“However, my goal is to make sure something like this doesn’t happen again, and having Priefer as a positive example of change, assuming he’s willing to change, is much better off in the long term for everyone.”
“If he doesn’t change? I don’t want him ever coaching again,” he reiterated.
It is clear that Chris Kluwe is a divisive voice among NFL followers and society as a whole. Those that agree with him, those that love him, truly do and their loyalty is spotted at every turn. Plenty don’t agree, however, and to those people Kluwe can come off as a self-righteous goofball that, well, “won’t listen.”
I asked Kluwe what it was that made him so confident in his own moral compass, so willing to dig his heels in so deep, that he was willing to ruin a man’s career over what he perceived to be wrong doing.
He told me he had two answers for that, one of which was simple, the other of which was complex. First up, the simple:
“The simple answer is – whose career is already ruined? Who didn’t play in the NFL last year, despite no change in stats? Why is it incumbent upon me to defend an indefensible statement someone else made, who then fired me?”
The complex answer?
“The complex answer is, I constantly examine my actions, before, during, and after I take them, and 99 out of a 100 times I won’t back down because my reasoning has led me to the conclusion that I am treating others exactly as they have treated me or others. I am reactionary. I don’t look to start things. Letter to Delegate Burns? A response to what he wrote. Piece about Priefer, Spielman and Frazier? A response to their actions. This exchange? A response to you wanting to have a conversation. As I said in the original piece, the reason I started recording all this information in April is due to Priefer, Spielman, and Frazier firing me from a job they had given no indication that I was doing poorly at, which caused me to more closely examine everything that happened during that year.”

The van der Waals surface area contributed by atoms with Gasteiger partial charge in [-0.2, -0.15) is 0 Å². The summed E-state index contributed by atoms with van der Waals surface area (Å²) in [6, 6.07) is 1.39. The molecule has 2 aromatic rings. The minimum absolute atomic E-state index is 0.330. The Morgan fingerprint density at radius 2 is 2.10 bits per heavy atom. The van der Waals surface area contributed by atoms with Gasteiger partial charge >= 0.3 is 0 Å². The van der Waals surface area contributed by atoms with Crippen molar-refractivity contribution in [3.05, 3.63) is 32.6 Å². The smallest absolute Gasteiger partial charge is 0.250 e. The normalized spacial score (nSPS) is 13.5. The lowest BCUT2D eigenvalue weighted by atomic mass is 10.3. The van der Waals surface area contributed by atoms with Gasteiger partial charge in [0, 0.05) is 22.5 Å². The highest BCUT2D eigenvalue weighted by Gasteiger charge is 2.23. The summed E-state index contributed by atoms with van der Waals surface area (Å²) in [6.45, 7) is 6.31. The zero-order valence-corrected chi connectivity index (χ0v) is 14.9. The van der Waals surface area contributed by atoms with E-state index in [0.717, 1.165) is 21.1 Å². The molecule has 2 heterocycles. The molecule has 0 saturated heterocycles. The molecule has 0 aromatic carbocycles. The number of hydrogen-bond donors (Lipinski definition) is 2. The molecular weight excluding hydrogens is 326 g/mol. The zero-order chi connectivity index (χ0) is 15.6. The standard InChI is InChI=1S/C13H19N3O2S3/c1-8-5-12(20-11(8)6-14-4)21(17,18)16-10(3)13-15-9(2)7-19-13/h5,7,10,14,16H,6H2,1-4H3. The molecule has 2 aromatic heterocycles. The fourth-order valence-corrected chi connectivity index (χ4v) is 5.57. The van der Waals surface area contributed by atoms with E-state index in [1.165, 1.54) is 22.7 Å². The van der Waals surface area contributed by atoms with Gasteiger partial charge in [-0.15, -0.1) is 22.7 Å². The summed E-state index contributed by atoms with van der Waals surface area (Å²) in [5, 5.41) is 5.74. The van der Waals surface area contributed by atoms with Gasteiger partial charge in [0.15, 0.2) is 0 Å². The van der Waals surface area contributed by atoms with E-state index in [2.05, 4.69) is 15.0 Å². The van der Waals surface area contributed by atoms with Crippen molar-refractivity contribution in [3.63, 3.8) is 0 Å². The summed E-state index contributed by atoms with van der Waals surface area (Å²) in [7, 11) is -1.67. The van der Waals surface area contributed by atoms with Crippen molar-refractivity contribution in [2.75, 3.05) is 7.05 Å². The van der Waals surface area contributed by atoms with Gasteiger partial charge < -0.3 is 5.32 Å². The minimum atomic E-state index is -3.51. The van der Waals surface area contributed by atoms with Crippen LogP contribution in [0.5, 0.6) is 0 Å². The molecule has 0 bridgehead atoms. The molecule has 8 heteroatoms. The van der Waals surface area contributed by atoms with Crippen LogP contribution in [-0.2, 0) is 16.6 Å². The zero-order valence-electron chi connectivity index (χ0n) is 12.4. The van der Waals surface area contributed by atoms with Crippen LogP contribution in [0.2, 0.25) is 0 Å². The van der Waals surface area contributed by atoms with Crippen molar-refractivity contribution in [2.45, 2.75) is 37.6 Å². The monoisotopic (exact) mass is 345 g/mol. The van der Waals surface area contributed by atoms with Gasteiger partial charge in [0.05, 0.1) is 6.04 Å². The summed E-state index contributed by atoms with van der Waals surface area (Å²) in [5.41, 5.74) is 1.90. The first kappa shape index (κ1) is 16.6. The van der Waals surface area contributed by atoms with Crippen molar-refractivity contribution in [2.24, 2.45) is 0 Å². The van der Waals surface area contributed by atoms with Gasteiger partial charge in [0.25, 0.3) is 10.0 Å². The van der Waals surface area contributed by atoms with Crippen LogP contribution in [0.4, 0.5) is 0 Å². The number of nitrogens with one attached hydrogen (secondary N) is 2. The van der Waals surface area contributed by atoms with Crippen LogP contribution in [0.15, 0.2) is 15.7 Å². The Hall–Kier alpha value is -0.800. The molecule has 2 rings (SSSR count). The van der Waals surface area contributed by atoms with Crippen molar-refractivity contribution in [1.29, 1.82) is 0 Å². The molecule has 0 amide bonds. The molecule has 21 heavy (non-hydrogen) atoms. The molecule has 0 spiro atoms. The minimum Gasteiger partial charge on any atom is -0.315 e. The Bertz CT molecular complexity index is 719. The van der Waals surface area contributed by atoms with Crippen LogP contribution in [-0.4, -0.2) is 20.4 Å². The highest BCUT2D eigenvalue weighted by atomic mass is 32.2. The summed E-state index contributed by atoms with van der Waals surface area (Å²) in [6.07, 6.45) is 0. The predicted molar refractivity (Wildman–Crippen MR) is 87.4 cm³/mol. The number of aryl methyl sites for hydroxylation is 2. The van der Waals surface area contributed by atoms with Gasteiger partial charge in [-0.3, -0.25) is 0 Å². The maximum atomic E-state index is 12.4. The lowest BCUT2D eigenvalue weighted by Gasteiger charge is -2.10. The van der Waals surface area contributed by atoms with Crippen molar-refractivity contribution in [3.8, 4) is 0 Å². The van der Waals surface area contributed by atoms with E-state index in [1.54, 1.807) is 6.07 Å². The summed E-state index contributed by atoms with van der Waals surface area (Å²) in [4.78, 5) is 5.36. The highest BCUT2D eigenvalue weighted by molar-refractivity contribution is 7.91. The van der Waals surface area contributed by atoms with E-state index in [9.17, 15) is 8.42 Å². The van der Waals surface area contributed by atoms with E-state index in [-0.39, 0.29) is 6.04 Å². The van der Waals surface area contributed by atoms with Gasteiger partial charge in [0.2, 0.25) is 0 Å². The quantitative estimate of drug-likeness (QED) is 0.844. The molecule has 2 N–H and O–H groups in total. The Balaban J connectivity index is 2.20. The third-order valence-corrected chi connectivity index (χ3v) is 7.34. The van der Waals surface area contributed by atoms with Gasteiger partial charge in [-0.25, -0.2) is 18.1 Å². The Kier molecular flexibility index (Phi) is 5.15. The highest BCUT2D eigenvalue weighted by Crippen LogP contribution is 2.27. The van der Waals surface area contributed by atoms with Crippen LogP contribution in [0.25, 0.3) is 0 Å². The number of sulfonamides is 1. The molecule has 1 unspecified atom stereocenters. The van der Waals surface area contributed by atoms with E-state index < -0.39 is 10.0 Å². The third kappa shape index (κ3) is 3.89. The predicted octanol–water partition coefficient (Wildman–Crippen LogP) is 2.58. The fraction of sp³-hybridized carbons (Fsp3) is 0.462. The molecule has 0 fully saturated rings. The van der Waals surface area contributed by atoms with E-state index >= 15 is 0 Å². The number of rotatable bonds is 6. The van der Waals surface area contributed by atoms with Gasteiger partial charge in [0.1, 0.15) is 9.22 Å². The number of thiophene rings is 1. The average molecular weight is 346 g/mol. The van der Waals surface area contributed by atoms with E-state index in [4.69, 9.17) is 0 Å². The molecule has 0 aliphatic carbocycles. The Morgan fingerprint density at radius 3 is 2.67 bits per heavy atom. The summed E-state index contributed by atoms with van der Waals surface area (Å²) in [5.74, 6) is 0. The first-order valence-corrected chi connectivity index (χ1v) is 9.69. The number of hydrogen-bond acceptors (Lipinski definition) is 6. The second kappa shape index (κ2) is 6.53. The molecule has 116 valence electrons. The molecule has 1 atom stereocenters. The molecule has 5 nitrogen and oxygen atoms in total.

I noted Kluwe’s admission that he didn’t write down these quotes until April, after many of his quoted statements were said, but he says they are direct quotes. His recall of those instances was accurate enough that he felt confident putting Priefer’s words in quotations.
“Most importantly,” he continues, “Above all else, EVERY time I have spoken out is because a group of people are being denied the right to live free of oppression from others, and I will ALWAYS use that as my moral compass.”
Kluwe then decided to try his hand at yet another profession and promptly took on the role of interviewer and put me on the hot seat.
“Now I have a question for you and it’s not a personal attack,” he told me. “Based on the tone, word choice, and slant of all your questions so far, are you seriously arguing that a man who advocated genocide on an entire group of people is somehow the victim in this whole thing? You constantly bring up Mike Priefer’s job and family. I have a family too, and I used to have a job. Will you interview Mike Priefer as strenuously? Seems only fair, right? Do you think he’ll even give you the time of day?”
I decided to respond. After all, why not give this guy a chance to do the asking for once?
I explained to him that I personally agree with some of his stances and personally disagree with others. I told him I didn’t consider him a liar, by any means, but often times find myself thinking that the reality of a situation is likely different, at least a little, than how one party perceives it. I also told him I would welcome the chance to talk with Priefer about the situation, and wouldn’t pull any punches, in the unlikely event that Priefer was as willing to speak with us.
My response was quite a bit lengthier than that little summation, and Kluwe picked it apart word for word, and was sure to let me know what he thought of it.
“There exists a misconception in this country,” he started in, “That you somehow have to let someone have a viewpoint based on oppressing other people and that you CAN’T EVER CALL THEM ON IT. ‘Oh he has a right to speak.’ ‘That’s just his opinion.’ ‘‘Why are you so intolerant?’”